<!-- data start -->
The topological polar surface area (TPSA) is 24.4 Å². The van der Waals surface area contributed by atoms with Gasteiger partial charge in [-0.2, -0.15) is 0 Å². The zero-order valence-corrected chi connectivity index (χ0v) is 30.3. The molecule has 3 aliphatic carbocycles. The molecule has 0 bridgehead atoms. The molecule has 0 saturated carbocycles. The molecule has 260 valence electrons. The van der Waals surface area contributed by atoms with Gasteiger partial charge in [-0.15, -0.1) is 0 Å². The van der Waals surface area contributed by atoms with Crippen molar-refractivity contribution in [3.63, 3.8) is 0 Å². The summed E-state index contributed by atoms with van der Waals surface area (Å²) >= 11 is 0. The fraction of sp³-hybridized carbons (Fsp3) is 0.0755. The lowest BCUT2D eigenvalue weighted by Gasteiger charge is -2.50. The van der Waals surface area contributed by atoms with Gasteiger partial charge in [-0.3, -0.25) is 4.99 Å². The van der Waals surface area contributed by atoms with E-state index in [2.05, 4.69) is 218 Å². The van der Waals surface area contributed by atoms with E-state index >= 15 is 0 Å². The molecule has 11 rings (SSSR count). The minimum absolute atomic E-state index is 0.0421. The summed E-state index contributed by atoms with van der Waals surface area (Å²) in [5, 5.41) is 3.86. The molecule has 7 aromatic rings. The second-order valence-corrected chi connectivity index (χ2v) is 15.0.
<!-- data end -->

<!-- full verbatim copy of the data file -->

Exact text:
The topological polar surface area (TPSA) is 24.4 Å². The van der Waals surface area contributed by atoms with Gasteiger partial charge in [-0.2, -0.15) is 0 Å². The zero-order valence-corrected chi connectivity index (χ0v) is 30.3. The molecule has 3 aliphatic carbocycles. The molecule has 0 bridgehead atoms. The molecule has 0 saturated carbocycles. The molecule has 260 valence electrons. The van der Waals surface area contributed by atoms with Gasteiger partial charge in [-0.15, -0.1) is 0 Å². The van der Waals surface area contributed by atoms with Crippen molar-refractivity contribution in [3.63, 3.8) is 0 Å². The summed E-state index contributed by atoms with van der Waals surface area (Å²) >= 11 is 0. The fraction of sp³-hybridized carbons (Fsp3) is 0.0755. The lowest BCUT2D eigenvalue weighted by Gasteiger charge is -2.50. The van der Waals surface area contributed by atoms with Gasteiger partial charge in [-0.3, -0.25) is 4.99 Å². The van der Waals surface area contributed by atoms with E-state index in [2.05, 4.69) is 218 Å². The van der Waals surface area contributed by atoms with E-state index >= 15 is 0 Å². The molecule has 11 rings (SSSR count). The minimum absolute atomic E-state index is 0.0421. The summed E-state index contributed by atoms with van der Waals surface area (Å²) in [5, 5.41) is 3.86. The molecule has 7 aromatic rings. The second-order valence-corrected chi connectivity index (χ2v) is 15.0.